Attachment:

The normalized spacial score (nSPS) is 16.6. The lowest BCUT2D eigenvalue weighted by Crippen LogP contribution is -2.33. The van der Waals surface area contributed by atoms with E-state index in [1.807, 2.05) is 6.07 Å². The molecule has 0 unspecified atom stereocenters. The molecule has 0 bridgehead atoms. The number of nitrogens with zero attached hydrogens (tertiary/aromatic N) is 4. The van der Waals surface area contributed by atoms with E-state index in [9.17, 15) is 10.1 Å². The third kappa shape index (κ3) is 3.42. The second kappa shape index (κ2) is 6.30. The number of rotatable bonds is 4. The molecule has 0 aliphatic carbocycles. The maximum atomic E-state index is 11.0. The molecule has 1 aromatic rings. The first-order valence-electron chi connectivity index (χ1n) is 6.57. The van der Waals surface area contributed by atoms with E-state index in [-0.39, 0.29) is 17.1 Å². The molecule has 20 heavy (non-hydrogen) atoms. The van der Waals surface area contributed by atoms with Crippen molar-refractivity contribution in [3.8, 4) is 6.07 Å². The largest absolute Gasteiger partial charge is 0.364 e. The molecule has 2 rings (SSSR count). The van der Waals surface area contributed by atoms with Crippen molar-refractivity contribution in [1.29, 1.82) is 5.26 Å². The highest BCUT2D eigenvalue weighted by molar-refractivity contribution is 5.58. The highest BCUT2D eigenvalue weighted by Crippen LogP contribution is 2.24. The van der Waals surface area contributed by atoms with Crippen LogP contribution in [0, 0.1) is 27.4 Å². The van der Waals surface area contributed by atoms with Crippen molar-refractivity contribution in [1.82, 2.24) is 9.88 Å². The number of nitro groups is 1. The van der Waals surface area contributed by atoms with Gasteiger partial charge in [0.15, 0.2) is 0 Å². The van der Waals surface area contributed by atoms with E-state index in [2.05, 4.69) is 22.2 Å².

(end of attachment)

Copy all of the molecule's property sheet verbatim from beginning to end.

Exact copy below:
The normalized spacial score (nSPS) is 16.6. The lowest BCUT2D eigenvalue weighted by Crippen LogP contribution is -2.33. The van der Waals surface area contributed by atoms with E-state index in [1.807, 2.05) is 6.07 Å². The molecule has 0 unspecified atom stereocenters. The molecule has 0 bridgehead atoms. The number of nitrogens with zero attached hydrogens (tertiary/aromatic N) is 4. The van der Waals surface area contributed by atoms with E-state index in [9.17, 15) is 10.1 Å². The third kappa shape index (κ3) is 3.42. The second kappa shape index (κ2) is 6.30. The number of rotatable bonds is 4. The molecule has 0 aliphatic carbocycles. The maximum atomic E-state index is 11.0. The molecule has 1 aromatic rings. The first-order valence-electron chi connectivity index (χ1n) is 6.57. The van der Waals surface area contributed by atoms with E-state index in [-0.39, 0.29) is 17.1 Å². The molecule has 20 heavy (non-hydrogen) atoms. The van der Waals surface area contributed by atoms with Crippen molar-refractivity contribution in [3.8, 4) is 6.07 Å². The largest absolute Gasteiger partial charge is 0.364 e. The molecule has 2 rings (SSSR count). The van der Waals surface area contributed by atoms with Crippen molar-refractivity contribution in [1.29, 1.82) is 5.26 Å². The highest BCUT2D eigenvalue weighted by molar-refractivity contribution is 5.58. The highest BCUT2D eigenvalue weighted by Crippen LogP contribution is 2.24. The van der Waals surface area contributed by atoms with Crippen LogP contribution in [0, 0.1) is 27.4 Å². The van der Waals surface area contributed by atoms with Crippen molar-refractivity contribution in [1.82, 2.24) is 9.88 Å². The number of nitro groups is 1. The van der Waals surface area contributed by atoms with Gasteiger partial charge in [0.15, 0.2) is 0 Å². The van der Waals surface area contributed by atoms with E-state index in [2.05, 4.69) is 22.2 Å².